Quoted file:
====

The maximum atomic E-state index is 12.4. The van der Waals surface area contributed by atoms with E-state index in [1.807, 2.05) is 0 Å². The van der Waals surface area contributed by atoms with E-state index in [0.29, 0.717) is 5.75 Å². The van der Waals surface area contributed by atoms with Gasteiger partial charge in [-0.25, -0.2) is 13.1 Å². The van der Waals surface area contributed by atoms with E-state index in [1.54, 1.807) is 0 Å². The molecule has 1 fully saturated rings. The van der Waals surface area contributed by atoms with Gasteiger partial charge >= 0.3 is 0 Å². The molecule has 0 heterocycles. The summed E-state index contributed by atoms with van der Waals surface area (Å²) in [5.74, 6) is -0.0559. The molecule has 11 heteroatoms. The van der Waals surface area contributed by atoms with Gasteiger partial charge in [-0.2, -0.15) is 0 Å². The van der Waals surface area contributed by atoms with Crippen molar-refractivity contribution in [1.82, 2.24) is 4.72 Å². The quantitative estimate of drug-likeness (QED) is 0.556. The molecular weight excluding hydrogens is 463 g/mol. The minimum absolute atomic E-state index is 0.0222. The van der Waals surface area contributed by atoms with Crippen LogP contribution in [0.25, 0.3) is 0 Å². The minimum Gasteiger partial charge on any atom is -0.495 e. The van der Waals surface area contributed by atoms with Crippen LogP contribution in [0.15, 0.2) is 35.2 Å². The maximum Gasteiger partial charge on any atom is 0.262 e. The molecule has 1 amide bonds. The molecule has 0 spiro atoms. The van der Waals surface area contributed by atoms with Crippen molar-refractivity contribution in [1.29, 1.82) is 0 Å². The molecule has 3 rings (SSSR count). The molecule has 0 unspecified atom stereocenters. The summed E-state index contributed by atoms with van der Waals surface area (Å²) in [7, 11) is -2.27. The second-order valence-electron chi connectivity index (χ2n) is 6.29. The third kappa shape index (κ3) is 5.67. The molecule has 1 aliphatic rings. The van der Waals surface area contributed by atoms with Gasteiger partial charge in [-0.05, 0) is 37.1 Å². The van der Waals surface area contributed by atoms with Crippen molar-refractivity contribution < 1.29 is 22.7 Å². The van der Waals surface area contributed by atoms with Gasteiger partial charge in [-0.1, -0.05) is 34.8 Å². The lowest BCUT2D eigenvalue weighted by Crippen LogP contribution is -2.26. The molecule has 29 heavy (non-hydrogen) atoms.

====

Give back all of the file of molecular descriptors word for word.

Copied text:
The maximum atomic E-state index is 12.4. The van der Waals surface area contributed by atoms with E-state index in [1.807, 2.05) is 0 Å². The van der Waals surface area contributed by atoms with E-state index in [0.29, 0.717) is 5.75 Å². The van der Waals surface area contributed by atoms with Gasteiger partial charge in [-0.25, -0.2) is 13.1 Å². The van der Waals surface area contributed by atoms with E-state index in [1.54, 1.807) is 0 Å². The molecule has 1 fully saturated rings. The van der Waals surface area contributed by atoms with Gasteiger partial charge >= 0.3 is 0 Å². The molecule has 0 heterocycles. The summed E-state index contributed by atoms with van der Waals surface area (Å²) in [5.74, 6) is -0.0559. The molecule has 11 heteroatoms. The van der Waals surface area contributed by atoms with Gasteiger partial charge in [-0.2, -0.15) is 0 Å². The van der Waals surface area contributed by atoms with Crippen molar-refractivity contribution in [1.82, 2.24) is 4.72 Å². The quantitative estimate of drug-likeness (QED) is 0.556. The molecular weight excluding hydrogens is 463 g/mol. The minimum absolute atomic E-state index is 0.0222. The van der Waals surface area contributed by atoms with Crippen LogP contribution in [0.25, 0.3) is 0 Å². The minimum Gasteiger partial charge on any atom is -0.495 e. The van der Waals surface area contributed by atoms with Crippen LogP contribution in [0.15, 0.2) is 35.2 Å². The maximum Gasteiger partial charge on any atom is 0.262 e. The molecule has 1 amide bonds. The molecule has 0 spiro atoms. The van der Waals surface area contributed by atoms with Crippen molar-refractivity contribution in [1.29, 1.82) is 0 Å². The molecule has 3 rings (SSSR count). The molecule has 0 unspecified atom stereocenters. The summed E-state index contributed by atoms with van der Waals surface area (Å²) in [7, 11) is -2.27. The second-order valence-electron chi connectivity index (χ2n) is 6.29. The third kappa shape index (κ3) is 5.67. The molecule has 1 aliphatic rings. The van der Waals surface area contributed by atoms with Gasteiger partial charge in [-0.05, 0) is 37.1 Å². The van der Waals surface area contributed by atoms with Crippen molar-refractivity contribution < 1.29 is 22.7 Å². The van der Waals surface area contributed by atoms with Gasteiger partial charge in [-0.1, -0.05) is 34.8 Å². The lowest BCUT2D eigenvalue weighted by Crippen LogP contribution is -2.26. The molecule has 29 heavy (non-hydrogen) atoms.